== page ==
Monday, January 16, 2012
The Right Words at the Right Time
Celia’s mother, with whom she and Rob plan to buy a house, just announced that she was laid off from her job.
“I’m such a burden to you,” Mom said, putting her face in her hands as she began to cry. “Why in the world do you want to live with me?”
The chronic hopelessness that had reigned over Celia’s childhood home (a function of Dad’s drinking and Mom’s inclination to depression) suddenly overwhelmed the kitchen of the home that she and Rob shared. This home was theirs, and Celia refused to allow hopelessness to rule here. She glanced up at Rob, who did not look hopeless – he looked impatient. As their eyes met, Celia could tell that they were in agreement that Rob would handle this.
“I’m sorry you were laid off, Mom,” Rob said. “I know you were hoping this would be a permanent job.” Celia was impressed that he sounded sympathetic without getting caught up in the emotionality. That was Celia’s typical pattern – she would have immediately tried to convince her mother that she wasn’t a burden.
Celia knew that part of the reason why living with her mother was going to work out financially is that neither she nor Rob expected her mother to contribute to the overhead expenses. She would need money for her own expenses, but other than that they would support her in exchange for childcare, they presumed; they had not yet discussed that. But Celia’s mother was a relatively young woman, only in her early fifties. She needed a job so she would have something that was hers. Celia knew that to make Rob and Celia’s family the center of her life, when she would already be living with them, would be a huge mistake.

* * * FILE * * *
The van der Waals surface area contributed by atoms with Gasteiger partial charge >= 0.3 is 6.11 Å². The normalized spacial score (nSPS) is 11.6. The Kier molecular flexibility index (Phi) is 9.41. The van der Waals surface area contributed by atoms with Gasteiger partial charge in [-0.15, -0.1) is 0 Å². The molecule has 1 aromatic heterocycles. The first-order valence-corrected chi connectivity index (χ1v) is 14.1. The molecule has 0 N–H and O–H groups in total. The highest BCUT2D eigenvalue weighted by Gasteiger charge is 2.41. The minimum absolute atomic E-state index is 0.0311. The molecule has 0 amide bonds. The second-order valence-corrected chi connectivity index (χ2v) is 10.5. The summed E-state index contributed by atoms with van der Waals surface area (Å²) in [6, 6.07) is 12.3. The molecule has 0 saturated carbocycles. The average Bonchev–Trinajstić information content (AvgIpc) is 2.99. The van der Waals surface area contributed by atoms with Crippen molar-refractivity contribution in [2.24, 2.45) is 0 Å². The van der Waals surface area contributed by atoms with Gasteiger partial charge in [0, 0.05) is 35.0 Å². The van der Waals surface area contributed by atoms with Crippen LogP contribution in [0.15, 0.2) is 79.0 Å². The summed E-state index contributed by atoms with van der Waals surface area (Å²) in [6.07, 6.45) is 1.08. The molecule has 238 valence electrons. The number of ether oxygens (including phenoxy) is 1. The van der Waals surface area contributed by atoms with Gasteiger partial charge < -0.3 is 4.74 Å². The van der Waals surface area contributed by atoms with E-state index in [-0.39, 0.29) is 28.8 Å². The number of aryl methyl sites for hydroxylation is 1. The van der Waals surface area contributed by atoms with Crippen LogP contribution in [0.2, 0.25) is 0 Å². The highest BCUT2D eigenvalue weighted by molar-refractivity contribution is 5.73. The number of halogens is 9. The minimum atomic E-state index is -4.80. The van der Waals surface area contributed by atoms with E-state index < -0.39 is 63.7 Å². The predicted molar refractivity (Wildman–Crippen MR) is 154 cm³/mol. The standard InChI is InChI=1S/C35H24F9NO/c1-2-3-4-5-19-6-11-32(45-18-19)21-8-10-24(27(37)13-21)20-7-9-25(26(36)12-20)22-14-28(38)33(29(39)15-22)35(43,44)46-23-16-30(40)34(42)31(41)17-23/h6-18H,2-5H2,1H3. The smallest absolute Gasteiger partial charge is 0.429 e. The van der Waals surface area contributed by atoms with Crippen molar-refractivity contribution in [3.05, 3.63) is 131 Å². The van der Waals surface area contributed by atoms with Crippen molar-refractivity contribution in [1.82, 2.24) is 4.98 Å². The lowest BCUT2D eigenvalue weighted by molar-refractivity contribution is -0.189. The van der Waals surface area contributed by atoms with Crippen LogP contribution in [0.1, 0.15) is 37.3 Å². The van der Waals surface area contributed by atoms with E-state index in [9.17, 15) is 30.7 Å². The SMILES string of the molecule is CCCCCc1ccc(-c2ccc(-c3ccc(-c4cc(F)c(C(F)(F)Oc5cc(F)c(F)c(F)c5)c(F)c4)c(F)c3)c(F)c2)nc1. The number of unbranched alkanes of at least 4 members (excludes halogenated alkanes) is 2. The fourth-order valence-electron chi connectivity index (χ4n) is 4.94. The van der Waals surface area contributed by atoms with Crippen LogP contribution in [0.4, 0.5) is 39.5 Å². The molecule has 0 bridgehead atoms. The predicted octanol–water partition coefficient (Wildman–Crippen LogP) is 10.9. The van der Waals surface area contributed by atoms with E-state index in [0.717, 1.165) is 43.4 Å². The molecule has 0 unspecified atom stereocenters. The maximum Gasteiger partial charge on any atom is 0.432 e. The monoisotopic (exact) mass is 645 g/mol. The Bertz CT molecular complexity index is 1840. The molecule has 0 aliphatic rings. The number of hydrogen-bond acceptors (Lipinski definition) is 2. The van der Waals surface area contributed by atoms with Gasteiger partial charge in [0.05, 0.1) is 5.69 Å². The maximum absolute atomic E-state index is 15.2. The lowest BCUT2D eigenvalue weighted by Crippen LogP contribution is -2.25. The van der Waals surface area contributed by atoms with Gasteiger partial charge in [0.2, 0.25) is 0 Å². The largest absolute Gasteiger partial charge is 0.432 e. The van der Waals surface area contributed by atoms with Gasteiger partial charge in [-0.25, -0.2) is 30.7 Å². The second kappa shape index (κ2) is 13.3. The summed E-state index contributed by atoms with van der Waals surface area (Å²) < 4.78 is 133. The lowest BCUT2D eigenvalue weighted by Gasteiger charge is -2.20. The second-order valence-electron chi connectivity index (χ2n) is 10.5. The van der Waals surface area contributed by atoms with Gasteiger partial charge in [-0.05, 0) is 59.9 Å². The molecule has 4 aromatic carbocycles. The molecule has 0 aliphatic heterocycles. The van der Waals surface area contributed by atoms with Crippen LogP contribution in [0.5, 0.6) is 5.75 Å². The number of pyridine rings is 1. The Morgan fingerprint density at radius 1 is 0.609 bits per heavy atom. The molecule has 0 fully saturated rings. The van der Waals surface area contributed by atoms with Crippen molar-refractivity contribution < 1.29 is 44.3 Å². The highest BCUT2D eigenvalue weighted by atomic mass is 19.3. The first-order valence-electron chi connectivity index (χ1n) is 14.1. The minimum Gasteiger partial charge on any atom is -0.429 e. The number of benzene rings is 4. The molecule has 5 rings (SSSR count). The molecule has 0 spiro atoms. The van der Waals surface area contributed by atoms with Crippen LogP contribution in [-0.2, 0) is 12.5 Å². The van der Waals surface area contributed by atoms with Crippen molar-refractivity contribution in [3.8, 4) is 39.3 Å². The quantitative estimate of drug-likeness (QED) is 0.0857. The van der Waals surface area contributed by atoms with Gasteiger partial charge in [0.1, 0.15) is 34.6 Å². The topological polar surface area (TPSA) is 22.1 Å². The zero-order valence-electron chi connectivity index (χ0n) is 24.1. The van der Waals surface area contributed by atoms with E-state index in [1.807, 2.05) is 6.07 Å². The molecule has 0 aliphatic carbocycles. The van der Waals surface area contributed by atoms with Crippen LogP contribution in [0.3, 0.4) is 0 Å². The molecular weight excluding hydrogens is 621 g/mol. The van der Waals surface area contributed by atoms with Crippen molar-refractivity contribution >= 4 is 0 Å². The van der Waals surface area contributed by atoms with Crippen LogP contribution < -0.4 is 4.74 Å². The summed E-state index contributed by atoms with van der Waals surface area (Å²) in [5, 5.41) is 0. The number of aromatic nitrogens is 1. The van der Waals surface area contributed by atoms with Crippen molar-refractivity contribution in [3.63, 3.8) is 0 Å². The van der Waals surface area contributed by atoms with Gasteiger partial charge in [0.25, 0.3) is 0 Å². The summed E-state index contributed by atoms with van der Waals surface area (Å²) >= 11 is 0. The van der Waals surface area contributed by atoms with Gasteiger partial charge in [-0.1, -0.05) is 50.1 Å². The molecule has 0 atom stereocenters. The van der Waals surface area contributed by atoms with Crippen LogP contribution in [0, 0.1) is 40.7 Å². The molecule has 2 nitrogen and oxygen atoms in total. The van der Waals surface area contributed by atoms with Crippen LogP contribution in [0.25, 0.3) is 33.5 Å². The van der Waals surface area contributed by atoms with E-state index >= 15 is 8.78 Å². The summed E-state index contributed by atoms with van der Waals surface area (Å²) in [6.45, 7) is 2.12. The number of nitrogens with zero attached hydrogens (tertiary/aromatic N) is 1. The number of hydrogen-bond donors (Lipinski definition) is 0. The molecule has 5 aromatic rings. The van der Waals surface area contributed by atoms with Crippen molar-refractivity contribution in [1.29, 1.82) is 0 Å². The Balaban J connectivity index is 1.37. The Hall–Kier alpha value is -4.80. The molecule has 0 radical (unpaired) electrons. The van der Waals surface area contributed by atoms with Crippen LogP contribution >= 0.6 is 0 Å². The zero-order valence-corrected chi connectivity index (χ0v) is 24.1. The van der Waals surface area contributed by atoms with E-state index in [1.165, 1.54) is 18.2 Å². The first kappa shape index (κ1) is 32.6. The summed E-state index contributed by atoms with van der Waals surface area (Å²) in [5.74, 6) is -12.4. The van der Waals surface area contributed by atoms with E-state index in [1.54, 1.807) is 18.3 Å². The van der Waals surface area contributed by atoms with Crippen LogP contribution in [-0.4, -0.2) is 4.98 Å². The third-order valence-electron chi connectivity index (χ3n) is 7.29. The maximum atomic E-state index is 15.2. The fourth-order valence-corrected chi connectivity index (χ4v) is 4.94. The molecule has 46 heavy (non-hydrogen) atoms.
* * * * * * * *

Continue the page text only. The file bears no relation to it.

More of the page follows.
Mom’s weeping began to slow.
“We want to live with you because we love you,” Rob continued, “and we’re going to need your help with the baby. It’s great that you now have a couple of weeks to get the house packed up. That way when escrow closes you’ll be ready!”
“You mean you still want to live with me?” Mom said, looking up.
“Of course we do,” Celia chimed in, and it hit her in that moment, that her mother had spent her whole life earning the care of the people in her life: her own parents and Celia’s father. Love had always been conditional. It was astonishing to her that someone might want her just for her.
Mom stood up. “I’m going to do that. I’m going to go home, make short work of the packing, and get back here and find another job. I won’t be a burden to you.”
She kissed and hugged Celia, then kissed and hugged Rob, and went into the other room. They could hear her dragging her suitcase out of the closet as they looked at one another.
“That’s it,” Celia said, quietly, so Mom wouldn’t hear. “Mom believes she’s worth something because we love her. That’s motivating her to do something with her life.” She leaned over the table and kissed Rob. “Thank you.”
What happens next?